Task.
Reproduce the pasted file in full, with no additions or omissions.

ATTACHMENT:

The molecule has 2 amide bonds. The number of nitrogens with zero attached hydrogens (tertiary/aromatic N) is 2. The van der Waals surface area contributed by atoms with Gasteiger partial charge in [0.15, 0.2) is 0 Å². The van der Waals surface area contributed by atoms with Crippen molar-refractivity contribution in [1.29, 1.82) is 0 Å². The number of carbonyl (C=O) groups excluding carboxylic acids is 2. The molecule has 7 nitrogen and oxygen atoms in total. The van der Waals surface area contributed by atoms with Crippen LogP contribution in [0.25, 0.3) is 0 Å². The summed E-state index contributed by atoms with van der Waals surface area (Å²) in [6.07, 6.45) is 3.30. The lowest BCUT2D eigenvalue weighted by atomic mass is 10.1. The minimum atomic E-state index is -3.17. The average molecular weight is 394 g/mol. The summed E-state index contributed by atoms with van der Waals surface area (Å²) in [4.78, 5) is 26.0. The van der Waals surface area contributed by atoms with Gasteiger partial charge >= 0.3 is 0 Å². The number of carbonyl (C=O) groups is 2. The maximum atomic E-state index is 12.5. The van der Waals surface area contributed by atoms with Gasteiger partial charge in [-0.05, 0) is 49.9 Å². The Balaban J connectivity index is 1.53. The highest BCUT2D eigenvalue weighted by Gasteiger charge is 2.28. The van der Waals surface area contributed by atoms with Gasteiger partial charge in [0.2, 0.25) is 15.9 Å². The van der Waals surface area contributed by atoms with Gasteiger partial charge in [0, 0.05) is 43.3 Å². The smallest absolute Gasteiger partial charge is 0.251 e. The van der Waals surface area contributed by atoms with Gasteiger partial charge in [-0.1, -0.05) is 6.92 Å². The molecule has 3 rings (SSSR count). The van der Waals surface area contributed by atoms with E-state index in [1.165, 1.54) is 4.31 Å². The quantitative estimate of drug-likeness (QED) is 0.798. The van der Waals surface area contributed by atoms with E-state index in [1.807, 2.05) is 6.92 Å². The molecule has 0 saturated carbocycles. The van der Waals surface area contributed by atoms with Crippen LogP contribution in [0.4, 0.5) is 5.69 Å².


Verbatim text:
The molecule has 2 amide bonds. The number of nitrogens with zero attached hydrogens (tertiary/aromatic N) is 2. The van der Waals surface area contributed by atoms with Gasteiger partial charge in [0.15, 0.2) is 0 Å². The van der Waals surface area contributed by atoms with Crippen molar-refractivity contribution in [1.29, 1.82) is 0 Å². The number of carbonyl (C=O) groups excluding carboxylic acids is 2. The molecule has 7 nitrogen and oxygen atoms in total. The van der Waals surface area contributed by atoms with Crippen LogP contribution in [0.25, 0.3) is 0 Å². The summed E-state index contributed by atoms with van der Waals surface area (Å²) in [6.07, 6.45) is 3.30. The lowest BCUT2D eigenvalue weighted by atomic mass is 10.1. The minimum atomic E-state index is -3.17. The average molecular weight is 394 g/mol. The summed E-state index contributed by atoms with van der Waals surface area (Å²) in [4.78, 5) is 26.0. The van der Waals surface area contributed by atoms with Gasteiger partial charge >= 0.3 is 0 Å². The number of carbonyl (C=O) groups is 2. The maximum atomic E-state index is 12.5. The van der Waals surface area contributed by atoms with Gasteiger partial charge in [-0.05, 0) is 49.9 Å². The Balaban J connectivity index is 1.53. The highest BCUT2D eigenvalue weighted by Gasteiger charge is 2.28. The van der Waals surface area contributed by atoms with Gasteiger partial charge in [0.2, 0.25) is 15.9 Å². The van der Waals surface area contributed by atoms with Gasteiger partial charge in [0, 0.05) is 43.3 Å². The smallest absolute Gasteiger partial charge is 0.251 e. The van der Waals surface area contributed by atoms with Gasteiger partial charge in [-0.1, -0.05) is 6.92 Å². The molecule has 3 rings (SSSR count). The van der Waals surface area contributed by atoms with E-state index in [1.165, 1.54) is 4.31 Å². The quantitative estimate of drug-likeness (QED) is 0.798. The van der Waals surface area contributed by atoms with E-state index in [1.807, 2.05) is 6.92 Å². The molecule has 0 saturated carbocycles. The van der Waals surface area contributed by atoms with Crippen LogP contribution in [0.4, 0.5) is 5.69 Å².